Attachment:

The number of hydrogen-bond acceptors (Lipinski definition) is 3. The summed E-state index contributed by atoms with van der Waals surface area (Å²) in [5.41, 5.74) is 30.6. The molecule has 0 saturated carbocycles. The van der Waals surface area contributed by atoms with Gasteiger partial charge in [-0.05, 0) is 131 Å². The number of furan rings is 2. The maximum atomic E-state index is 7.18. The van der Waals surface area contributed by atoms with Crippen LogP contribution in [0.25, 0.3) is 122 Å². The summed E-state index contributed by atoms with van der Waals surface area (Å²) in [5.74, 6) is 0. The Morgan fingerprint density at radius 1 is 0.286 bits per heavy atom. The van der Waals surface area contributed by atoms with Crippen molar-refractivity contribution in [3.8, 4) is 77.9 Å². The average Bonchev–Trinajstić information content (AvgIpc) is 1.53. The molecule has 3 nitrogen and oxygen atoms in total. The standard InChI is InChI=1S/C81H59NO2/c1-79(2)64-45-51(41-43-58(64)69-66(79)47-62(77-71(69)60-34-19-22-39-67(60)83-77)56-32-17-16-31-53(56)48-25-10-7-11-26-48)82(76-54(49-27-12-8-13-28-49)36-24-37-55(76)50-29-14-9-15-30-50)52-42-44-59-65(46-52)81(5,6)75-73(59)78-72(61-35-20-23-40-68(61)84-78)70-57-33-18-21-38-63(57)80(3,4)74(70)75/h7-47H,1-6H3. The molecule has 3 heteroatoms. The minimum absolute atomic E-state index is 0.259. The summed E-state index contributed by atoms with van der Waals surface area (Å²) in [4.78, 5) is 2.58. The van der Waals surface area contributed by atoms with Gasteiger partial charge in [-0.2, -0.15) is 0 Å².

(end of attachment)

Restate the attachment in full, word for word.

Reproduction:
The number of hydrogen-bond acceptors (Lipinski definition) is 3. The summed E-state index contributed by atoms with van der Waals surface area (Å²) in [5.41, 5.74) is 30.6. The molecule has 0 saturated carbocycles. The van der Waals surface area contributed by atoms with Gasteiger partial charge in [-0.05, 0) is 131 Å². The number of furan rings is 2. The maximum atomic E-state index is 7.18. The van der Waals surface area contributed by atoms with Crippen LogP contribution in [0.25, 0.3) is 122 Å². The summed E-state index contributed by atoms with van der Waals surface area (Å²) in [5.74, 6) is 0. The Morgan fingerprint density at radius 1 is 0.286 bits per heavy atom. The van der Waals surface area contributed by atoms with Crippen molar-refractivity contribution in [3.8, 4) is 77.9 Å². The average Bonchev–Trinajstić information content (AvgIpc) is 1.53. The molecule has 3 nitrogen and oxygen atoms in total. The standard InChI is InChI=1S/C81H59NO2/c1-79(2)64-45-51(41-43-58(64)69-66(79)47-62(77-71(69)60-34-19-22-39-67(60)83-77)56-32-17-16-31-53(56)48-25-10-7-11-26-48)82(76-54(49-27-12-8-13-28-49)36-24-37-55(76)50-29-14-9-15-30-50)52-42-44-59-65(46-52)81(5,6)75-73(59)78-72(61-35-20-23-40-68(61)84-78)70-57-33-18-21-38-63(57)80(3,4)74(70)75/h7-47H,1-6H3. The molecule has 3 heteroatoms. The minimum absolute atomic E-state index is 0.259. The summed E-state index contributed by atoms with van der Waals surface area (Å²) in [4.78, 5) is 2.58. The van der Waals surface area contributed by atoms with Gasteiger partial charge in [-0.2, -0.15) is 0 Å².